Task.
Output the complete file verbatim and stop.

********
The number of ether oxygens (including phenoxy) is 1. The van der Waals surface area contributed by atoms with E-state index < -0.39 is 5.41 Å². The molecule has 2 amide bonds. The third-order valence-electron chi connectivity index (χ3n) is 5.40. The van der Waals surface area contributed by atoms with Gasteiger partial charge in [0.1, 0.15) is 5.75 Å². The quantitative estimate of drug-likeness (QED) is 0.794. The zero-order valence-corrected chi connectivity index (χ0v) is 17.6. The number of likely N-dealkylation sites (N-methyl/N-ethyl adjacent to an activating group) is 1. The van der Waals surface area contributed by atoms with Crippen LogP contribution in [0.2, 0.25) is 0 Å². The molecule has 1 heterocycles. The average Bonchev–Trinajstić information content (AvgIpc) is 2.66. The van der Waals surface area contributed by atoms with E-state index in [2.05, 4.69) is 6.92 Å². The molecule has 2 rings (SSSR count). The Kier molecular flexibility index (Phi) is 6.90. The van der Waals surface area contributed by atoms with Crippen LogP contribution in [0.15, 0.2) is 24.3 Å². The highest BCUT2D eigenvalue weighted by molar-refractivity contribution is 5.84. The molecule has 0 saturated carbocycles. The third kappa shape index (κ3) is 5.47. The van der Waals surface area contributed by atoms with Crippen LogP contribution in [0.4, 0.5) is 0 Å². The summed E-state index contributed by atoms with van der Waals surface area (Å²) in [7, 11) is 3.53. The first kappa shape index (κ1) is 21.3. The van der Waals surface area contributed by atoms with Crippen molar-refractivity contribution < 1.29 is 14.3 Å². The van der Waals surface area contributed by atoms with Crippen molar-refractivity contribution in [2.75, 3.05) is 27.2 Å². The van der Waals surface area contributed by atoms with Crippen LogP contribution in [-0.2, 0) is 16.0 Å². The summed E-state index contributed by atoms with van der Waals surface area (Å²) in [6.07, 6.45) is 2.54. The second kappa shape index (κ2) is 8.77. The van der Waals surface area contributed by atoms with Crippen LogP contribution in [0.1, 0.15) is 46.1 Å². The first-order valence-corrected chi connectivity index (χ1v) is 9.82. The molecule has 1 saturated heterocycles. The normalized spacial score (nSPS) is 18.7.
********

The number of ether oxygens (including phenoxy) is 1. The van der Waals surface area contributed by atoms with E-state index < -0.39 is 5.41 Å². The molecule has 2 amide bonds. The third-order valence-electron chi connectivity index (χ3n) is 5.40. The van der Waals surface area contributed by atoms with Gasteiger partial charge in [0.1, 0.15) is 5.75 Å². The quantitative estimate of drug-likeness (QED) is 0.794. The zero-order valence-corrected chi connectivity index (χ0v) is 17.6. The number of likely N-dealkylation sites (N-methyl/N-ethyl adjacent to an activating group) is 1. The van der Waals surface area contributed by atoms with Crippen LogP contribution in [0.2, 0.25) is 0 Å². The molecule has 1 heterocycles. The average Bonchev–Trinajstić information content (AvgIpc) is 2.66. The van der Waals surface area contributed by atoms with E-state index in [2.05, 4.69) is 6.92 Å². The molecule has 2 rings (SSSR count). The Kier molecular flexibility index (Phi) is 6.90. The van der Waals surface area contributed by atoms with Crippen LogP contribution in [0.15, 0.2) is 24.3 Å². The highest BCUT2D eigenvalue weighted by molar-refractivity contribution is 5.84. The molecule has 0 saturated carbocycles. The third kappa shape index (κ3) is 5.47. The van der Waals surface area contributed by atoms with Crippen LogP contribution in [0.4, 0.5) is 0 Å². The summed E-state index contributed by atoms with van der Waals surface area (Å²) in [7, 11) is 3.53. The first kappa shape index (κ1) is 21.3. The van der Waals surface area contributed by atoms with Crippen molar-refractivity contribution < 1.29 is 14.3 Å². The van der Waals surface area contributed by atoms with Crippen molar-refractivity contribution in [2.75, 3.05) is 27.2 Å². The van der Waals surface area contributed by atoms with Crippen LogP contribution in [-0.2, 0) is 16.0 Å². The summed E-state index contributed by atoms with van der Waals surface area (Å²) in [6.07, 6.45) is 2.54. The second kappa shape index (κ2) is 8.77. The van der Waals surface area contributed by atoms with Crippen LogP contribution in [0.1, 0.15) is 46.1 Å². The first-order valence-corrected chi connectivity index (χ1v) is 9.82. The molecule has 1 saturated heterocycles. The normalized spacial score (nSPS) is 18.7.